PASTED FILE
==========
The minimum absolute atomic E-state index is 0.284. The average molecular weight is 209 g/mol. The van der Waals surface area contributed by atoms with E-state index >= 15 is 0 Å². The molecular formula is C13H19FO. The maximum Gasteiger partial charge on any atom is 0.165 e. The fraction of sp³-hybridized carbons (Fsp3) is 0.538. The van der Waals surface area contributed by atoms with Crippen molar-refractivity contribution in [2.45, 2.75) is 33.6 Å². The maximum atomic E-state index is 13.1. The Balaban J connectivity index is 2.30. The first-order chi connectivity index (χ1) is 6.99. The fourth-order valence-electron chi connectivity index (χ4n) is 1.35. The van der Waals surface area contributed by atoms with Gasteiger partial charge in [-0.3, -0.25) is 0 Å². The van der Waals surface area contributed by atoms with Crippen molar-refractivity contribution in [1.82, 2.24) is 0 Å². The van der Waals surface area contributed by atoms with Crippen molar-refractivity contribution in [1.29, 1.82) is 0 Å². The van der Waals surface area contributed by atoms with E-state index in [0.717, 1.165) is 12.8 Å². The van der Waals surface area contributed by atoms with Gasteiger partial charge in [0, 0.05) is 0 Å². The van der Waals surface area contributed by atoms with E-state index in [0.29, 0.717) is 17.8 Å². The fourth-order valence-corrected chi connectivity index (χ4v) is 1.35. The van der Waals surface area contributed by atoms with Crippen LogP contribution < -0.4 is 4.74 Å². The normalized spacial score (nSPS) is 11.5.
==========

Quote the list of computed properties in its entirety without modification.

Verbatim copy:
The minimum absolute atomic E-state index is 0.284. The average molecular weight is 209 g/mol. The van der Waals surface area contributed by atoms with E-state index >= 15 is 0 Å². The molecular formula is C13H19FO. The maximum Gasteiger partial charge on any atom is 0.165 e. The fraction of sp³-hybridized carbons (Fsp3) is 0.538. The van der Waals surface area contributed by atoms with Crippen molar-refractivity contribution in [2.45, 2.75) is 33.6 Å². The maximum atomic E-state index is 13.1. The Balaban J connectivity index is 2.30. The first-order chi connectivity index (χ1) is 6.99. The fourth-order valence-electron chi connectivity index (χ4n) is 1.35. The van der Waals surface area contributed by atoms with Gasteiger partial charge in [-0.3, -0.25) is 0 Å². The van der Waals surface area contributed by atoms with Crippen molar-refractivity contribution in [1.82, 2.24) is 0 Å². The van der Waals surface area contributed by atoms with Crippen molar-refractivity contribution in [1.29, 1.82) is 0 Å². The van der Waals surface area contributed by atoms with E-state index in [0.717, 1.165) is 12.8 Å². The van der Waals surface area contributed by atoms with Gasteiger partial charge in [0, 0.05) is 0 Å². The van der Waals surface area contributed by atoms with E-state index in [0.29, 0.717) is 17.8 Å². The fourth-order valence-corrected chi connectivity index (χ4v) is 1.35. The van der Waals surface area contributed by atoms with Crippen LogP contribution < -0.4 is 4.74 Å². The normalized spacial score (nSPS) is 11.5.